The new warehouse had six tenants when it opened; Vancouver Scale and Butchers Supply Co, The International Battery Co Ltd, Shurley Deitrich Co Ltd (a saw manufacturer), Electrical Manufacturing Company, Kaufman Rubber Co Ltd and F F Henderson, manufacturers agents. In 1920 there was just one occupant, Martin Finlayson & Mather Ltd, the successors to the George Hunter Hardware Company. When the photo was taken in 1927 there were multiple tenants again, Ames Bros, (manufacturers agents) Imperial Stage Co Ltd, Wayne Pump and Tank Co, Wells Ltd, (who were ‘reconditioners’) Pacific Wire Ltd and Bartholomew Montgomery Ltd (electrical engineers).
By 1935 Gainers Meats had moved into part of the building – their name can still be seen painted on the back of the building. They shared the premises with the Consolidated Sales Book and Wax Paper Co Ltd, who were a paper wholesaling company (if their name left you guessing).
In 1990 the building was an early Gastown residential conversion, designed by Paul Merrick and creating 20 condos.
With the attention that Chinatown is receiving at the moment as a few new condo developments replace vacant sites or failed 70s malls and a shuttered casino, no doubt any proposal to redevelop this corner would bring critics out lamenting the loss of another heritage building. This 1978 (or so) image shows that the red brick structure that’s there today – or at least the exterior – isn’t a heritage building, it’s a rebuild of an older property. Not only that, it shows that in the past Chinatown merchants weren’t nearly as concerned about the Chinese character of Chinatown. The occupants of the building on the corner, C S importers Co Ltd, and the retail store, Trans-Nation Emporium Ltd adopted a distinctly Art Deco Moderne theme to their store decoration, with chrome lettering on a black shiny background and a chrome canopy over the sidewalk. The building dates back to 1904, when Loo Gee Wing, the Chinese merchant who developed throughout Chinatown and beyond, hired Emil Guenther to design the $21,000 building. No doubt Mr Guenther would have been able to identify his building in the 1970s, although the style of decoration might have surprised him. Mr Guenther’s history is apparently hard to confirm due to his name changing and partner hopping, but he was probably German who practiced across the US before settling in Vancouver.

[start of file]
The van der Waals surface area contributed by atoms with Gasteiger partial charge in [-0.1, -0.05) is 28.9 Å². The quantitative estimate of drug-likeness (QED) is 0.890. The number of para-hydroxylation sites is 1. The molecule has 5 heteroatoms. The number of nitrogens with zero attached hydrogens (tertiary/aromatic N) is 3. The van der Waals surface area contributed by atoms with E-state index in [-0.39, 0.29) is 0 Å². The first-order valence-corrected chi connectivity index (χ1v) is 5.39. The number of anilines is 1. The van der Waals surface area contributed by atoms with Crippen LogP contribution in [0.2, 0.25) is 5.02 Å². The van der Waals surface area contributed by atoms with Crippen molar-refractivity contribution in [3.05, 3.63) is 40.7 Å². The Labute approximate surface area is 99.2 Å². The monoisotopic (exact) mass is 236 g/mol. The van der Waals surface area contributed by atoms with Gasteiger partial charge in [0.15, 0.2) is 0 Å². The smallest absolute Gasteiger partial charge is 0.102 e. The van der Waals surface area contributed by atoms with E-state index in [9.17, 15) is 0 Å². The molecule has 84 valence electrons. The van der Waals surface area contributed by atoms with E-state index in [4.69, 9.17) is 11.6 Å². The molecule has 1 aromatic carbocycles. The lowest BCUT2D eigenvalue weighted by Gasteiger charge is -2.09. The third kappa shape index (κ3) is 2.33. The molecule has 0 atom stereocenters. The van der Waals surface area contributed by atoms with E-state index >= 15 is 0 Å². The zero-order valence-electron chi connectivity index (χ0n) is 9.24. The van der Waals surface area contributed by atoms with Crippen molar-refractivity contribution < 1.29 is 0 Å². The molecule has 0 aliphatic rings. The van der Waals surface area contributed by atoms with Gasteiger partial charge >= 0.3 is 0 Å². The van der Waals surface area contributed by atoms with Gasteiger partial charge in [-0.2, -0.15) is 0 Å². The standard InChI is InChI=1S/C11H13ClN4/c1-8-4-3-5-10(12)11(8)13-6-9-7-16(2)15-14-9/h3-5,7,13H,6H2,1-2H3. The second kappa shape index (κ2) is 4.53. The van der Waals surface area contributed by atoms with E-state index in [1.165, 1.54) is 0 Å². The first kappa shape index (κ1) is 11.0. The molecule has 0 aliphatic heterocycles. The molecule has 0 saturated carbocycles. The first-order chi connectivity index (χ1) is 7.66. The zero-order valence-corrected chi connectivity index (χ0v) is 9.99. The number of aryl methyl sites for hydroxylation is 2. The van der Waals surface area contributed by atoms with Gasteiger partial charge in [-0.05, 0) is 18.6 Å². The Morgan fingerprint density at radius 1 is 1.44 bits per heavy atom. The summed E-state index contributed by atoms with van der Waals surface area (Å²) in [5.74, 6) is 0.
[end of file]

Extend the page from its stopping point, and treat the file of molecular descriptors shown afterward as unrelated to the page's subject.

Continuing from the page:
Next door is an almost unchanged Chinatown heritage structure. Well, unchanged since 1926, when the third floor was added. H H Simmonds designed the recessed balcony addition, a perfect example of a non-Chinese architect interpreting Chinese design for a Chinese client. In fact, Simmonds was Australian. The architectural irony is that the original building was in the Italianate style (designed by a Chinese architect). When it was built in 1911 it had two storeys, designed by W H Chow for Lang Kwan and built by R A McCoullough for $9,500. Campbell and Dawson were recorded as the architects because theoretically Chow, being Chinese, wasn’t allowed to practice as an architect, although he seems to have circumnavigated that situation on a number of occasions, including 1915 when he was the architect for $400 of alterations to the building for owner Chong Yuen. In the 1920s it became home to the Cheng Wing Yeong Tong Society.